Future of Artificial Intelligence in Indian Judiciary

– Aswathi Radhakrishnan


Technology makes our life simpler and comfortable therefore why not AI in the judiciary. There are plenty of pending cases which are increasing day by day and corruption. So why can’t India adopt such a system. AI can give us all the information necessary but in case of critical thinking or analysing a particular situation can AI make a decision accordingly? Especially relating to justice to the society. For example, R v Dudley and Stephens in this case the judges have different opinions. The people in this case eat a person because they were trapped for days and nothing to eat for days, so that kill one person and others survived. If they didn’t kill that one person all others would have died. How can an AI decide this case? Therefore, how does AI help the administrative justice system and judges in decision making? 

Now let’s take Indian scenario, a country with large population, different language, different religion, different sentiments. Can an AI provide a judgement without hurting the religious sentiment of people because Indians have deep sense of religious sentiments? A decision or a judgement shall not be against our fundamental rights or hurting the minorities. The judges in our country are doing a difficult task. Can an AI do that?Can the Judges be replaced by AI like robots? How does AI help the administrative justice system and judges in decision making? Can AI judges be practical in India

Keywords; AI, Judges, India, Administrative of Justice, Corruption


Technology plays an important role in our day-to-day life. Our day starts by a phone alarm then news, route map and the restaurant according to your preference the list will go on. Our life became in such a way that we can’t live with the help of technology. Artificial Intelligence (AI) is an imitation of human intelligence because of this it has the skill of learning, reasoning, problem solving like human beings. Intelligence is what allows you to understand the sentences you are reading here. It is a mental activity that we, as human beings, are uniquely qualified to exercise. Different elements of and processes within your brain. AI is useful in many ways like road map, Alexa, Siri, Online payment etc, so why can’t we have an AI court and judges? 

What does AI mean? Intelligence is an ability to understand things and which is accordingly with your knowledge, problem solving ability, adaptability to certain situations or instances. Can an AI be able to do these things? [1]For an AI to identify a cat it has to understand all its features and 100,000 pictures of the cat even after that it can only be certain of 95%. AI can act as an advisor in the court of justice. It can provide answers to the problems like a legal consultant, it will also help us to solve the problem without approaching the court. The best example for this is the Civil Resolution Tribunal (CRT) in British Columbia, Canada, it provides free legal aid for the people 24/7. The function of CRT is basically we have to answer certain questions. It is more like an interactive question answer. The system will be updated every three months by a human expert and the update is done by the feedback of people therefore it cannot be considered as a real AI.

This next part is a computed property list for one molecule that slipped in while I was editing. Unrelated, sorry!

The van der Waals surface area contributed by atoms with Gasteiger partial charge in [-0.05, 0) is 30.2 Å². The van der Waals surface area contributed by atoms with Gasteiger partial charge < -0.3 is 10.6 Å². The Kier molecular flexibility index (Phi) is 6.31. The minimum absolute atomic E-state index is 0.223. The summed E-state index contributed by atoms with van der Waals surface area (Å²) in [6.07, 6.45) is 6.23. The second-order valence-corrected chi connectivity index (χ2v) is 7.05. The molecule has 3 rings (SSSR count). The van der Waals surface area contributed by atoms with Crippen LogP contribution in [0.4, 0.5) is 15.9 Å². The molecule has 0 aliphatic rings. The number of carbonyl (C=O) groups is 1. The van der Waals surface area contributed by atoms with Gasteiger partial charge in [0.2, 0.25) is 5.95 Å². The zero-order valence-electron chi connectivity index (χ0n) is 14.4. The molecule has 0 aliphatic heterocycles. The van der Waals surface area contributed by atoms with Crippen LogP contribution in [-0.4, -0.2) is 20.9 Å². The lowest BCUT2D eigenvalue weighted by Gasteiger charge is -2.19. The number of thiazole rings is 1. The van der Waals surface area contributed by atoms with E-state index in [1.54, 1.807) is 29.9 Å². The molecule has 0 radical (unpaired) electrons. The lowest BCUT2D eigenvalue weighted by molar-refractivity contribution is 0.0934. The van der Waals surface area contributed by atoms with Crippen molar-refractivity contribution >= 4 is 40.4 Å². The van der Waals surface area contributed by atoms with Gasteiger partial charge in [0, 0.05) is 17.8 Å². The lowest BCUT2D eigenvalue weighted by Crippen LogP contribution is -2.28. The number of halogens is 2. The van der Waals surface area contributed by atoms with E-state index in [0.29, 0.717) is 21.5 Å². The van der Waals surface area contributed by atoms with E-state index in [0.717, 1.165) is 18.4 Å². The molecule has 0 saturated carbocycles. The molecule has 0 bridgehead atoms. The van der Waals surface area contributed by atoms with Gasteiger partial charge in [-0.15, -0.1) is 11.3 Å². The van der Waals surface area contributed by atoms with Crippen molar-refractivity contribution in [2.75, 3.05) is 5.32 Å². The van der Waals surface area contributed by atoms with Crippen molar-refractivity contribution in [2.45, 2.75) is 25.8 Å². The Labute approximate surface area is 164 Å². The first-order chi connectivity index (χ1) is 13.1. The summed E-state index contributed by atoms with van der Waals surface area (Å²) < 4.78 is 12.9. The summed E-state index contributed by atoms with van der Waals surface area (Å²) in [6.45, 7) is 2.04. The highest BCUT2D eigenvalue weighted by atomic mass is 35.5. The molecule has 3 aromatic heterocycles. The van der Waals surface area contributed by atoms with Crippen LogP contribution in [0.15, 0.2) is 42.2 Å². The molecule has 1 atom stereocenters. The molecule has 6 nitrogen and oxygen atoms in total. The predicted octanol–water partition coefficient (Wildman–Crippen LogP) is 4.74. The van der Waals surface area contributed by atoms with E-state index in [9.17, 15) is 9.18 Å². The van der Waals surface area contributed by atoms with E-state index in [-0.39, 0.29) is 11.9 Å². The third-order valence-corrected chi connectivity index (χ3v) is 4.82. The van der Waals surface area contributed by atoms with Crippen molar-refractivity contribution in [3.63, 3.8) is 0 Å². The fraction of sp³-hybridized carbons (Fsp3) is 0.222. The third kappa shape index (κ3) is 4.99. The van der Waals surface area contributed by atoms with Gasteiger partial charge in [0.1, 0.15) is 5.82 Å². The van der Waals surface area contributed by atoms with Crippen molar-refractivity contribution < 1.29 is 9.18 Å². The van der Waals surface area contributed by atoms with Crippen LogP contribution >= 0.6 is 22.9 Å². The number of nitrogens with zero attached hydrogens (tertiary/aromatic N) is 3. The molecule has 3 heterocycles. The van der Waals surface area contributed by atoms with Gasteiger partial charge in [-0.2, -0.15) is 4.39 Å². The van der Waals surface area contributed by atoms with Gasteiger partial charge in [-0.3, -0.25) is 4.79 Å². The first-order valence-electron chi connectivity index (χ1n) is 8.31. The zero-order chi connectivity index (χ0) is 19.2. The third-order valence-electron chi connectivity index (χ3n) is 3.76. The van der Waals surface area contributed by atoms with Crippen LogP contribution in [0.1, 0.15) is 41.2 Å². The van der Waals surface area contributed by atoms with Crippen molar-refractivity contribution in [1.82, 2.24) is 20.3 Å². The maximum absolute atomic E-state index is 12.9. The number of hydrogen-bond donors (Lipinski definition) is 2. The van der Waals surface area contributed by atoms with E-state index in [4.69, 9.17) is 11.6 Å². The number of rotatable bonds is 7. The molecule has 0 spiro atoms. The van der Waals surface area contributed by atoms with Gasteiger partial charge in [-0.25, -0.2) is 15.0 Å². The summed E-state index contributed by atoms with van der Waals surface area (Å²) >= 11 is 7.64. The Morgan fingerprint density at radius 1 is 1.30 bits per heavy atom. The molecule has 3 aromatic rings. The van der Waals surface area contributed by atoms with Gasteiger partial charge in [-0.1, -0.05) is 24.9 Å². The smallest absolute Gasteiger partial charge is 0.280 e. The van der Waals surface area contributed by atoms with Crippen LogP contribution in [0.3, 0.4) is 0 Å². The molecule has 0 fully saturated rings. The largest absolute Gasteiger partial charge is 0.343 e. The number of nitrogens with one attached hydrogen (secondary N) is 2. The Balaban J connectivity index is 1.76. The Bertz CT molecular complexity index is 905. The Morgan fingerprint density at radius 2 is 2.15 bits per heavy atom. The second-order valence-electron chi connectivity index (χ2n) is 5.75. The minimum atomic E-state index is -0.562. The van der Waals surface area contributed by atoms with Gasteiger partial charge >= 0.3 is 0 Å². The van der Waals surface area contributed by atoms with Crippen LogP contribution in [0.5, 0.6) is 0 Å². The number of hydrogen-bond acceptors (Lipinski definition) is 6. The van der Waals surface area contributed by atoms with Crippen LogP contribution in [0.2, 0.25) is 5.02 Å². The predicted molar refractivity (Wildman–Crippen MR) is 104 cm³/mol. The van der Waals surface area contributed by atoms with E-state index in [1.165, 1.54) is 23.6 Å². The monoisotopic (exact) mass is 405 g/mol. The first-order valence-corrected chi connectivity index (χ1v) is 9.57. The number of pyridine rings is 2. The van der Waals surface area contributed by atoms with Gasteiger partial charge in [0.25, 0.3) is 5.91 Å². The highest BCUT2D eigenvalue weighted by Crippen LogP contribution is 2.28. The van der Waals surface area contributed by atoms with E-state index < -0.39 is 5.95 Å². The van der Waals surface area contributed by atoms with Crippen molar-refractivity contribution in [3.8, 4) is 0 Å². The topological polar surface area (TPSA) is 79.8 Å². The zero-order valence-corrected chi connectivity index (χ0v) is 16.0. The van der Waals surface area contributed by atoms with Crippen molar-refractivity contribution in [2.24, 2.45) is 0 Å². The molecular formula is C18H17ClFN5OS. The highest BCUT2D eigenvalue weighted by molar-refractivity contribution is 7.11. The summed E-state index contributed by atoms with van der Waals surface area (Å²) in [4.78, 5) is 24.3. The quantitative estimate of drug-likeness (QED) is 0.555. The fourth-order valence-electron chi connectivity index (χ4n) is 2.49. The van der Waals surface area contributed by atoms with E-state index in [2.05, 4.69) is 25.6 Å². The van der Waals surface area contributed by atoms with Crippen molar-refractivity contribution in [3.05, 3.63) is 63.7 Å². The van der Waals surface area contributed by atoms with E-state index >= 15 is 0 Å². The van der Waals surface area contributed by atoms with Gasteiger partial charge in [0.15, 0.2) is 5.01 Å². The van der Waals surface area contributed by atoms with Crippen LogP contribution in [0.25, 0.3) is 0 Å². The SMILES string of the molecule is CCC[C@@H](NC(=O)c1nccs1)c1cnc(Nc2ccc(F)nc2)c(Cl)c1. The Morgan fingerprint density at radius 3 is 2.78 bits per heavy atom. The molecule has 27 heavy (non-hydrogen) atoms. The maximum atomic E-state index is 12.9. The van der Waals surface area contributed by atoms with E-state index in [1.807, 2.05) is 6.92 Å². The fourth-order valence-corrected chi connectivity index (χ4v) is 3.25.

• Ethical Principles

There is no doubt that technology became an essential part of our life and the involvement of technology is going to increase more than what we have today. To include AI in the judicial system we have to consider the ethical principles. It is nothing but the moral value we as a society follows. When designing the AI for the purpose of administration of justice it is most important to respect the Fundamental rights of the country and other aspects like transparency, data security, user control etc. If we talk about the Indian scenario the ethical concerns are a bit more serious. India is a county with different religion, language, culture etc therefore if AI is implemented in Indian court of Justice it has a lot more aspects to look into. Our fundamental rights provide the right to equality, right to life, right to freedom of speech etc it shall not be waived or questioned. 

  • AI and Judges 

[2]“Humans can be swayed by emotion. Humans can be convinced. Humans get tired or have a bad day,” says Tracy Greenwood, an expert in e-discovery. eDiscovery is a company which performs legal works like finding relevant judgment or provisions or articles faster than humans. Before analysing AI can be a part of the judicial system it is important to understand the role of Judges in the judicial system. The legal scholars Sourdin and Zariski note, “Emotion not alone but in combination with the law, logic and reason -helps the judges get it right”. The judges need to respond consciously, rationally, and with intuition and empathy. The decision of Judges may base on many aspects and the opinion of judges vary according to person to person. Some judges provide judgement purely based on law others based on law as well as the humanitarian aspects. If the judge is in bad mood, bise towards some parties or discrimination or hiding connection between lawyers and the judges leads to conflict of interest can affect the judgment. AI won’t be partial to any parties or don’t need to deal with such situations. The moral compass of our society cannot be placed into the hands of machines. At this point of our evolution and their development, we must not forget that judging requires not only knowledge of the law and case evidence, but also the empathic ability to understand the emotions and motivations underlying human behaviour. If we can find a way to use robots to bring greater consistency and clarity to legal proceedings without risking fairness, we will have arrived at the ideal balance.